to recognize the day of Glenn Ford’s birth (presented one day early– don’t forget TCM’s multimovie tribute to him starts early tomorrow) here’s a previously published article of mine that ran in Dark Pages noir mag back when Ford passed in 2006. Now this is my opportunity to tell a little personal story, which isn’t meant to blow my own horn in any way, but to tell you how much a simple but gracious gesture gave me a lot of inspiration and perspective near the start of my efforts at writing about movies. As regular readers of this blog might know I sometimes do illustration and custom artwork (a few samples of my work posted at the other end of this link) and so I also contributed to DP a portrait illustration of Ford that ran with the article –this was it, and DP editor Karen put it on that issue’s cover:
now, imagine how thrilled and touched I was, when sometime later on, Karen forwarded me a wonderful letter she got from Glenn’s son Peter, expressing that he read and liked both the piece and illustration. Needless to say, this was a greatly appreciated gesture by a very classy gentleman and a moment I treasure related to an actor whose work I love. So nice to know that as a fan, you write about one of your all time favorite actors, one of those screen stars you grew up watching and who seem a little unreal and then you manage somehow to touch the “real world” such that a star’s family takes the time and effort to reach the mag and mention you! Peter’s book on his father has since come out and is highly recommended.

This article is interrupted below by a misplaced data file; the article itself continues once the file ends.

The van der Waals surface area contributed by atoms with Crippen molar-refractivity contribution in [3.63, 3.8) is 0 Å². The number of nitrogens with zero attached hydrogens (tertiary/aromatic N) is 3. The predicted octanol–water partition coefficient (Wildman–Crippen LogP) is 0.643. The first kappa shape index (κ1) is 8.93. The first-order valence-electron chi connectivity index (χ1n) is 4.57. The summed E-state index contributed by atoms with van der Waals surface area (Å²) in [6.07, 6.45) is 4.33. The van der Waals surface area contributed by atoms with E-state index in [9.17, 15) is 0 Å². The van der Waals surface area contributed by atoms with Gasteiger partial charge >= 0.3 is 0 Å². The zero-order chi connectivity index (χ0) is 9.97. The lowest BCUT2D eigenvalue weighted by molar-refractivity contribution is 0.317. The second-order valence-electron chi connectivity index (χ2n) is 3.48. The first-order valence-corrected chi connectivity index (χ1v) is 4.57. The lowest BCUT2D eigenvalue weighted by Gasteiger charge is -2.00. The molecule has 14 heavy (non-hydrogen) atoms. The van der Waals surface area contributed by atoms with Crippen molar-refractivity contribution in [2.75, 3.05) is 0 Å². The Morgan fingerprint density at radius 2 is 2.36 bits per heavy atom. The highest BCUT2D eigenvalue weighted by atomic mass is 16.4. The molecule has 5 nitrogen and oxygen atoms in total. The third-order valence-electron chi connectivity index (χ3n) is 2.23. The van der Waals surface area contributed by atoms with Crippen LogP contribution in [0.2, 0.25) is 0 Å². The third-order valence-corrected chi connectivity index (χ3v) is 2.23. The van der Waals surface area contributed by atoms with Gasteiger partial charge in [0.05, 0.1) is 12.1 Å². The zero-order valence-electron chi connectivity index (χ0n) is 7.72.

…now, here’s the piece as it originally appeared in Dark Pages, and since DP is a noir mag, fittingly this piece focuses mainly on Ford’s noirs:
Legendary actor Glenn Ford, who died August 30, 2006, achieved a very special status in Hollywood. He was always able to convincingly portray a decent, idealistic, dignified hero, no matter the situation or genre. That’s no small feat over a career of 50 years and 100+ movies, and it’s criminal that he was never recognized with an Oscar, not even a lifetime achievement one, even though you could count on one hand the other actors who could play all the types of roles he did, so well and for so long. One obituary calls him an “overlooked star”, and he may be, at least by those who bestow such honors, but not by the fans who loved him so, and lifted him consistently to the top of popularity polls and box-office champion lists. There was about him a boyish, innocent sweetness, which made him likable, charming, sympathetic, trustworthy and believable, except as a villain. His performances were invariably calm, quiet and relaxed. Even playing the most put-upon, embattled characters in trying situations he never resorted to histrionics or overacting, projecting instead a steely strong core and thoughtfulness. That screen persona was not far from the real Glenn Ford, a loving father and humble, grounded man who was a patriotic real life hero as well, serving bravely with the Coast Guard Marines, Green Berets and Navy Reserves, in World War 2 and in Vietnam, earning many medals and international honors for his distinguished service.